|Anders Byriel, CEO|
|Products||textiles and textile-related products|
Kvadrat is a Danish textile company that produces and supplies textiles and textile-related products to architects, designers and private consumers in Europe and worldwide. Kvadrat was established in Denmark in 1968 with deep roots in Scandinavia's design tradition.
The company Kvadrat was founded by Poul Byriel and Erling Rasmussen in 1968 in Ebeltoft, Denmark. They worked closely with designers such as Nanna Ditzel, Finn Sködt, Nina Koppel and Gunnar Aagaard Andersen and created a portfolio of furniture textiles.
Kvadrat's close collaboration with designers resulted in the creation of classic textiles such as Nanna Ditzel's Hallingdal that has kept a strong presence in private homes, hospitals, airports and trains, most prominently on the Danish National Railways (DSB). National critical recognition of Kvadrat's contribution to design came in 1986 when Danish Museum of Art and Design staged the exhibition Kvadrat Textiles through 20 Years.
In the early 1980s Kvadrat joined the international design scene when they started to work with Italian-based American designer Ross Littell. The company resisted international trends and kept its distinctive Scandinavian style. Kvadrat textiles were used as the bearer of national political symbolism when British architects Foster and Partners were commissioned to design the interior of the Debating Chamber of the Bundestag in the Reichstag, where cobalt blue Topas textile was used "to represent a strong image of Parliament".
The direction of Kvadrat passed to the next generation in the 1990s, when Poul Byriel's son Anders Byriel took over as the CEO along with Erling Rasmussen's daughter Mette Bendix as the product director.
Kvadrat (which means the square in Danish) is a producer and supplier of textiles and textile-related products for architects, designers and private consumers in Europe and worldwide.
Kvadrat also develops acoustic panels made of acoustic-absorbing textiles to eliminate the echo in large buildings and open spaces. Its brand Really specializes in upcycling end-of-life textiles into solid textile boards for reuse.
Kvadrat has collaborations with external designers and artists. Throughout the years Kvadrat has worked with designers, architects and artists including Raf Simons, Alfredo Häberli, Peter Saville, Olafur Eliasson, Akira Minagawa, Hella Jongerius, Tord Boontje, Miriam Bäckström and Werner Aisslinger. In June 2017, Kvadrat released 3 models of the Adidas Stan Smith in a partnership with the sports brand.
Kvadrat's design collaborations have resulted in products and projects such as B&O PLAY speakers and Vifa loudspeakers.
Art and architecture
Kvadrat textiles have been used in architectural developments such as The Gherkin in London, Museum of Modern Art in New York, the Walt Disney Concert Hall in Los Angeles, The Reichstag Berlin, Guggenheim Bilbao in Spain, the Copenhagen Opera House in Denmark, Foster & Partners studio in London, Yves St. Laurent in Paris and the Oslo Opera House in Norway.
Kvadrat has actively engaged in projects with artists, museums, galleries and designers. Such projects include:
- Palais de Tokyo – Jesper Just
- Louisiana – Olafur Eliasson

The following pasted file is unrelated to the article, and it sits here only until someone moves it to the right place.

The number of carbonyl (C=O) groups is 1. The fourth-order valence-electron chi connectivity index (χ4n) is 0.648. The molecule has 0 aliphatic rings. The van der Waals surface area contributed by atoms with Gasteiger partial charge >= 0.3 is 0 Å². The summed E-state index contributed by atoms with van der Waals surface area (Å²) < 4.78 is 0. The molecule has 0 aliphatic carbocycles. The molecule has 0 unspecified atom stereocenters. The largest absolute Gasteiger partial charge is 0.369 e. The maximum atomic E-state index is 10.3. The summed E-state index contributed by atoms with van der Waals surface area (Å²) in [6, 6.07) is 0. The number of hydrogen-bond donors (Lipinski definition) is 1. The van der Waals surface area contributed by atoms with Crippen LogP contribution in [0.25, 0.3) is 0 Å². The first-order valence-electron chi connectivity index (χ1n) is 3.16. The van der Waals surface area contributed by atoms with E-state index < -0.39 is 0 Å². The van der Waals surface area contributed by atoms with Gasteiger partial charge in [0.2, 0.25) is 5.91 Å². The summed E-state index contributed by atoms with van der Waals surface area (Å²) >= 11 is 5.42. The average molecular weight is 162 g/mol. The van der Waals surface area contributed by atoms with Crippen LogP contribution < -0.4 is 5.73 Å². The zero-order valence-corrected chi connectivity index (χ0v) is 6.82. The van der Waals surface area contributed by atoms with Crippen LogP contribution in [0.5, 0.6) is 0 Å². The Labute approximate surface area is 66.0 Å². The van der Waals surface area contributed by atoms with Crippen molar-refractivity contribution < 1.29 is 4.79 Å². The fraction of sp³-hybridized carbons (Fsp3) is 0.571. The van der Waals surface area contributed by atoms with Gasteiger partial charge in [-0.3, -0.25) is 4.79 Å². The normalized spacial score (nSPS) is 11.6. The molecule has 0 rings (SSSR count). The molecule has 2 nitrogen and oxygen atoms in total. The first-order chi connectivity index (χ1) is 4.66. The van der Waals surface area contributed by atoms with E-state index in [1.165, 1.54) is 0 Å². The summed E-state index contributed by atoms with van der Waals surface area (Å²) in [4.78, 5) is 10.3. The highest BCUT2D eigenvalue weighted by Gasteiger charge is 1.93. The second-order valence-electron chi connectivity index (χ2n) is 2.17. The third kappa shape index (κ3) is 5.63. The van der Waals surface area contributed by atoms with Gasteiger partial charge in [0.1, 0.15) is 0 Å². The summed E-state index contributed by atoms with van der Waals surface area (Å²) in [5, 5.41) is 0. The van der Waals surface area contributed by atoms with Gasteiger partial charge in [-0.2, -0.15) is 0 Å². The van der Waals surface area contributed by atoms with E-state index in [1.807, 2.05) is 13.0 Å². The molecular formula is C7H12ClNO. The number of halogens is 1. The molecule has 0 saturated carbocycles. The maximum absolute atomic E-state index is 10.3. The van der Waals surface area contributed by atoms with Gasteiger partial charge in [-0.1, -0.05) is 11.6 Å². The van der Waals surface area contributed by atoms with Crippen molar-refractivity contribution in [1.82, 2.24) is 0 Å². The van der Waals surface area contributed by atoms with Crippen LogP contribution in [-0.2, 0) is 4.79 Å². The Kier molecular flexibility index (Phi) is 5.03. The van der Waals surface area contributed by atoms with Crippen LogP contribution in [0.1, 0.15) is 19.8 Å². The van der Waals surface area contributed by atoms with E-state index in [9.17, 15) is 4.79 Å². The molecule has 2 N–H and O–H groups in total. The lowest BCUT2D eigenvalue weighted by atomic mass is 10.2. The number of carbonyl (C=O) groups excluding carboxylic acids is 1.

- Danish Architecture Centre – Zaha Hadid Architects
- Haus am Waldsee – Werner Aisslinger
- Whitechapel Gallery – Liam Gillick
- U-Turn Quadrennial for Contemporary Art – Kirstine Roepstorff
- Serpentine Gallery Pavilion – Olafur Eliasson & Kjetil Thorsen
- Museum Ludwig – Rosemarie Trockel
- Kunsthaus Bregenz – Thomas Demand
- Cowan, Katy (26 March 2019). "Blue is Divine: a colourful homage to Finn Sködt as Kvadrat refreshes its Divina Melange range". Material Source. Retrieved 31 October 2019. CS1 maint: discouraged parameter (link)
- Silver, Hannah (6 September 2019). "Air time: Georg Jensen breathes new life into Nina Koppel's Fusion design". Wallpaper*. Retrieved 31 October 2019. CS1 maint: discouraged parameter (link)
- Withers, Jane (7 October 2007). "The Talk: Dream Weavers". The New York Times. Retrieved 31 October 2019. CS1 maint: discouraged parameter (link)
- Trafford, Matthew J. (23 February 2018). "1968 // Kvadrat & Raf Simons". Avenue Road USA. Retrieved 31 October 2019. CS1 maint: discouraged parameter (link)
- Porter, Jeni (3 May 2019). "Creation Story". The Australian. Retrieved 31 October 2019 – via PressReader. CS1 maint: discouraged parameter (link)
- Amy Frearson (26 March 2017). "Kvadrat textile factory revealed in photography by Alastair Philip Wiper". Dezeen.com. Retrieved 28 June 2018. CS1 maint: discouraged parameter (link)
- Allison Fonder (7 April 2017). "Kvadrat x Really and the Rise of the Circular Economy Mindset". Core77.com. Retrieved 28 June 2018. CS1 maint: discouraged parameter (link)
- Ben Hobson (17 May 2017). "Kvadrat's handmade acoustic panels bring "softness" to minimalist spaces". Dezeen.com. Retrieved 28 June 2018. CS1 maint: discouraged parameter (link)
- Alice Morby (7 April 2017). "Max Lamb creates 12 benches from discarded textiles for Really installation". Dezeen.com. Retrieved 28 June 2018. CS1 maint: discouraged parameter (link)
- "Raf Simons' new textile collection with Kvadrat". Wallpaper.com. 13 February 2014. Retrieved 28 June 2018. CS1 maint: discouraged parameter (link)
- "Kvadrat Showroom London : Architecture Information + Images". e-architect. Retrieved 9 September 2009. CS1 maint: discouraged parameter (link)
- Lia Mc Garrigle (23 June 2017). "adidas Originals & Kvadrat Team up for 3 Textured Stan Smiths". Highsnobiety.com. Retrieved 28 June 2018. CS1 maint: discouraged parameter (link)
- Etherington, Rose (20 March 2009). "Kvadrat showroom by Peter Saville and David Adjaye". Dezeen. Retrieved 9 September 2009. CS1 maint: discouraged parameter (link)
- "Kvadrat art projects". Kvadrat. Archived from the original on 19 July 2011. Retrieved 9 September 2009. CS1 maint: discouraged parameter (link)